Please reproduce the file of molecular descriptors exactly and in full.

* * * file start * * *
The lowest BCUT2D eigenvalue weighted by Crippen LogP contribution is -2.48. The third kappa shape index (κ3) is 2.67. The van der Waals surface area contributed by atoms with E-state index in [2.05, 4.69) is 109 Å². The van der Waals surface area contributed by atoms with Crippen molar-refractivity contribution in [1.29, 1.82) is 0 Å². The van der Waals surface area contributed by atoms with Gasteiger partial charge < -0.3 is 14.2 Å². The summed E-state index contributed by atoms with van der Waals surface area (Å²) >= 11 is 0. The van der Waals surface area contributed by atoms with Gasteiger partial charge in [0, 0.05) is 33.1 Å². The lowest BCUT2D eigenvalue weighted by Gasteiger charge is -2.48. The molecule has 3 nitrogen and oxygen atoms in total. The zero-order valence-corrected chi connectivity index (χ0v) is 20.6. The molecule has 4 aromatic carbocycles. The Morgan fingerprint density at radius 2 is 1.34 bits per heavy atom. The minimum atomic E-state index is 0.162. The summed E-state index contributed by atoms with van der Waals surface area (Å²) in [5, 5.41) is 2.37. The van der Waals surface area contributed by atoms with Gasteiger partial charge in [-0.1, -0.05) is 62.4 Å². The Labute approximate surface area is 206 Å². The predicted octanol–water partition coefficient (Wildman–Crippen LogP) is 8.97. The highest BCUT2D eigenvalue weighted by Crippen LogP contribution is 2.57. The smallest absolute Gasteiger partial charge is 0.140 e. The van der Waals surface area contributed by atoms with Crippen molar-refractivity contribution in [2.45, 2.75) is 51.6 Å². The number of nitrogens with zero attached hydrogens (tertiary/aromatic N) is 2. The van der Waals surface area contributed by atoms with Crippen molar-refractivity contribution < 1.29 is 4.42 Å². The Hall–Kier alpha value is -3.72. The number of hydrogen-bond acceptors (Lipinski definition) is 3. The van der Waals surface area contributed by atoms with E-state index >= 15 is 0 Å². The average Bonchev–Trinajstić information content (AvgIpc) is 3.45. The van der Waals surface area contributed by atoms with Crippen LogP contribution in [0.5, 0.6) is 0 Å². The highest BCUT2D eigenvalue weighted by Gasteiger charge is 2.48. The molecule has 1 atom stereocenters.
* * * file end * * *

The lowest BCUT2D eigenvalue weighted by Crippen LogP contribution is -2.48. The third kappa shape index (κ3) is 2.67. The van der Waals surface area contributed by atoms with E-state index in [2.05, 4.69) is 109 Å². The van der Waals surface area contributed by atoms with Crippen molar-refractivity contribution in [1.29, 1.82) is 0 Å². The van der Waals surface area contributed by atoms with Gasteiger partial charge < -0.3 is 14.2 Å². The summed E-state index contributed by atoms with van der Waals surface area (Å²) >= 11 is 0. The van der Waals surface area contributed by atoms with Gasteiger partial charge in [0, 0.05) is 33.1 Å². The lowest BCUT2D eigenvalue weighted by Gasteiger charge is -2.48. The molecule has 3 nitrogen and oxygen atoms in total. The zero-order valence-corrected chi connectivity index (χ0v) is 20.6. The molecule has 4 aromatic carbocycles. The Morgan fingerprint density at radius 2 is 1.34 bits per heavy atom. The minimum atomic E-state index is 0.162. The summed E-state index contributed by atoms with van der Waals surface area (Å²) in [5, 5.41) is 2.37. The van der Waals surface area contributed by atoms with Gasteiger partial charge in [-0.1, -0.05) is 62.4 Å². The Labute approximate surface area is 206 Å². The predicted octanol–water partition coefficient (Wildman–Crippen LogP) is 8.97. The highest BCUT2D eigenvalue weighted by Crippen LogP contribution is 2.57. The smallest absolute Gasteiger partial charge is 0.140 e. The van der Waals surface area contributed by atoms with Crippen molar-refractivity contribution in [2.45, 2.75) is 51.6 Å². The number of nitrogens with zero attached hydrogens (tertiary/aromatic N) is 2. The van der Waals surface area contributed by atoms with Crippen molar-refractivity contribution < 1.29 is 4.42 Å². The Hall–Kier alpha value is -3.72. The number of hydrogen-bond acceptors (Lipinski definition) is 3. The van der Waals surface area contributed by atoms with E-state index >= 15 is 0 Å². The average Bonchev–Trinajstić information content (AvgIpc) is 3.45. The van der Waals surface area contributed by atoms with Crippen LogP contribution in [0.5, 0.6) is 0 Å². The highest BCUT2D eigenvalue weighted by Gasteiger charge is 2.48. The molecule has 1 atom stereocenters.